The Bottle Conjuror
In the first historical fantasy novel of The Bottle Conjuror series, authors John Kachuba and Jack Gagliardo try to portray a cross-section of London society in the reign of George II. The king’s son and his aristocratic rival, the precariously middle-class owner of the Haymarket Theatre, and a working-class girl with a talent as a pickpocket populate the novel alongside Stefan, the aspiring conjuror. He is a Romani youth born with a twisted leg and yet the one who aspires to perform the trick of disappearing into a wine bottle. This yearning makes him—and the young working-class girl who befriends him as they both assist a faux-magician—vulnerable to being pawns in the designs of the higher-class characters.
Ultimately, these schemes are the most interesting part of The Bottle Conjuror. Nearly every character is self-interested—some comically and ineptly so, some with cool competence, and some even with hints of revenge. Readers may enjoy rooting against them. The more innocent characters are, however, mostly annoyingly naive to a degree that breaks belief.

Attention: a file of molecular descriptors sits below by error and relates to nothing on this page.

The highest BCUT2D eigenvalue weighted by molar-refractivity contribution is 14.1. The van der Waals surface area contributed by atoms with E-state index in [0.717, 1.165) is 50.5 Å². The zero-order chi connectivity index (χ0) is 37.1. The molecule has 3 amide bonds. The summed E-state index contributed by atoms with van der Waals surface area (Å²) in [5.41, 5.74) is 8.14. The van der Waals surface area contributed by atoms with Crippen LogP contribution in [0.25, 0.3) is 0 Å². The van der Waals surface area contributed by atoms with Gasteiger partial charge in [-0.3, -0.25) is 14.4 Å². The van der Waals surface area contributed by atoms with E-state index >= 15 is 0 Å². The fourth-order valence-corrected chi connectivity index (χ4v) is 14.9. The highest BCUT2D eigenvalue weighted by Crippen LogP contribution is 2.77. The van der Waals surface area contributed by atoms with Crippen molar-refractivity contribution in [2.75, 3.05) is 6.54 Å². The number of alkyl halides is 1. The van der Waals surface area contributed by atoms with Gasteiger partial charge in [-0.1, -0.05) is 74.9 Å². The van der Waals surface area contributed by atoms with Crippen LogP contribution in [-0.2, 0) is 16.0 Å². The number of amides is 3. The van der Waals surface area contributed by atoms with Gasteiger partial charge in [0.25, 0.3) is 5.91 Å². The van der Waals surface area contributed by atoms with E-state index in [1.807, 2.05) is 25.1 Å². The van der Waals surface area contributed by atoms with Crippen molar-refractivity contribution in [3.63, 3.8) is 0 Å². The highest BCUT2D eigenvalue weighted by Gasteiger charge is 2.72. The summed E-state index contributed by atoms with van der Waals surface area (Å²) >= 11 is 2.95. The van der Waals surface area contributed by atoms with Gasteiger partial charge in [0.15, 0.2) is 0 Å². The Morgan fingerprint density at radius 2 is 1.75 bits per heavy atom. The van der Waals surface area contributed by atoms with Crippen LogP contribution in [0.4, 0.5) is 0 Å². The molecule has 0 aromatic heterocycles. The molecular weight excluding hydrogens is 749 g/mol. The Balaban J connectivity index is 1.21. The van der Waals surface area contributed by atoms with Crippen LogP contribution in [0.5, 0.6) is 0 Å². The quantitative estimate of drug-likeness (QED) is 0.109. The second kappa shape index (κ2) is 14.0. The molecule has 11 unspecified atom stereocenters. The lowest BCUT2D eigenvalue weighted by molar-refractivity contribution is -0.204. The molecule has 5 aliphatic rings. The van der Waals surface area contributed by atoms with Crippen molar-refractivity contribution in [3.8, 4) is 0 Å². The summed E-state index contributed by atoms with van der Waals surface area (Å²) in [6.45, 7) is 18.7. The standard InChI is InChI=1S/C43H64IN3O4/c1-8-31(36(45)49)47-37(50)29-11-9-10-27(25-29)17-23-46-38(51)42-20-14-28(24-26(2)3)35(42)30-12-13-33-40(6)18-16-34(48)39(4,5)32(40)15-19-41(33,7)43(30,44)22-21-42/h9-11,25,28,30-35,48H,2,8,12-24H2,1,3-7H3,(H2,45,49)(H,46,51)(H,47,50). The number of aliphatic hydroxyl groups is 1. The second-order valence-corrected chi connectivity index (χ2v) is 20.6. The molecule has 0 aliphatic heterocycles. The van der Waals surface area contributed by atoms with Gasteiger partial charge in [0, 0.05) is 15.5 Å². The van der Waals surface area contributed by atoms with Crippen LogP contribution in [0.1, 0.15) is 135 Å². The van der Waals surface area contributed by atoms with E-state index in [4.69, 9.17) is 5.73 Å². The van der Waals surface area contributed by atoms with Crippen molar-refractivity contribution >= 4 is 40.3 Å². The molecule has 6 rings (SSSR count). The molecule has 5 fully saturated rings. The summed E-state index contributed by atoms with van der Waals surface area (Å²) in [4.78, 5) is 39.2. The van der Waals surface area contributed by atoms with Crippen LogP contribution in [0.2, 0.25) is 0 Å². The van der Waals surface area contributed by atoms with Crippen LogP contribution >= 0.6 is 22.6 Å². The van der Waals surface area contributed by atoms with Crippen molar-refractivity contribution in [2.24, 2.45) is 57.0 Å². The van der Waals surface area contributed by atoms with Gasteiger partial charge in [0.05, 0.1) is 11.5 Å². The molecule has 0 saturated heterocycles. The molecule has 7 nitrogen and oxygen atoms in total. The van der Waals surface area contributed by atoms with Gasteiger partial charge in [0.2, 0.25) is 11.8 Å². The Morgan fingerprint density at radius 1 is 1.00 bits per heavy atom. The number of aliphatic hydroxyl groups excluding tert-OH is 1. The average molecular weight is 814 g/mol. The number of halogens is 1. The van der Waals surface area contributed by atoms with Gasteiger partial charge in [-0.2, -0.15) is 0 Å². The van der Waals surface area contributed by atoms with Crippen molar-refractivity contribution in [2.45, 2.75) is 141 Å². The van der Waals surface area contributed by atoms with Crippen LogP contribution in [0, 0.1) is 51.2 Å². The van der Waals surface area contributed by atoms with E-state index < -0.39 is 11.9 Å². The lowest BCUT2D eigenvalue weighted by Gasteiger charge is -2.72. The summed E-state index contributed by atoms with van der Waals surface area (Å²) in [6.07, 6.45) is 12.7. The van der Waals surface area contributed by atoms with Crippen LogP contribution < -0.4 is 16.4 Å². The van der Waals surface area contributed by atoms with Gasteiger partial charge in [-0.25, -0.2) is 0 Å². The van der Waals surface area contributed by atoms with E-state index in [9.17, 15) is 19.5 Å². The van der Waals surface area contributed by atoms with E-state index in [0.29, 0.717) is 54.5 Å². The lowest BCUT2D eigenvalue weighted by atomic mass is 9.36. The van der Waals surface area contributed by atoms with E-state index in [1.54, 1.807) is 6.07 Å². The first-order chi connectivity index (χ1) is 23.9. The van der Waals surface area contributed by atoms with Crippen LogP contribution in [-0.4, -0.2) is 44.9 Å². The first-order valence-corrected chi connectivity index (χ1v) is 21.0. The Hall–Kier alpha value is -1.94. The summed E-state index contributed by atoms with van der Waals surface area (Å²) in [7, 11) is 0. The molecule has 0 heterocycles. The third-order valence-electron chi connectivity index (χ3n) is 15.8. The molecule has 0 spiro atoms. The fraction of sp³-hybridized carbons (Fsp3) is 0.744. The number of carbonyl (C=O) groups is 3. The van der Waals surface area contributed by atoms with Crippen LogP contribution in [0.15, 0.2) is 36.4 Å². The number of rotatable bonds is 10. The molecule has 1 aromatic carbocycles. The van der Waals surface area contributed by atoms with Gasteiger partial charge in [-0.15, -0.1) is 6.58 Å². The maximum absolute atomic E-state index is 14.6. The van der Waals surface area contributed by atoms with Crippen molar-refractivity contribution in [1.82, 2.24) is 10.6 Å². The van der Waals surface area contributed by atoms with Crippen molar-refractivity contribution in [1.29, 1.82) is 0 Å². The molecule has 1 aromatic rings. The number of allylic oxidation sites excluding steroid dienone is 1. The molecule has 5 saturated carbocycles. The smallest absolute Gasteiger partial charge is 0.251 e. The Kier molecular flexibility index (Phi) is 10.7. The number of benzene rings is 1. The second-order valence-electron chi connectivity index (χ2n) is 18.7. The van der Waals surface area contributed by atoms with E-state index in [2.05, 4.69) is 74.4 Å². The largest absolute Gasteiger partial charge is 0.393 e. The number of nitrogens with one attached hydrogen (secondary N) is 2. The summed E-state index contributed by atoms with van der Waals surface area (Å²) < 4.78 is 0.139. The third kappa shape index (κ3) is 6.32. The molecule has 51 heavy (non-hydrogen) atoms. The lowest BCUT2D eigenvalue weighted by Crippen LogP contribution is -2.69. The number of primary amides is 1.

Despite a heavy reliance on outright stating the characters’ emotions and a tendency to make them sound implausibly naive one minute and then implausibly wise the next, the novel does give the reader a sense of Georgian London, and a plausible potential backstory to one of the great unexplained incidents of the time. For readers interested in the atmosphere of that period, the novel is worth a look. Yet for deeper characterization that is better handled, look elsewhere.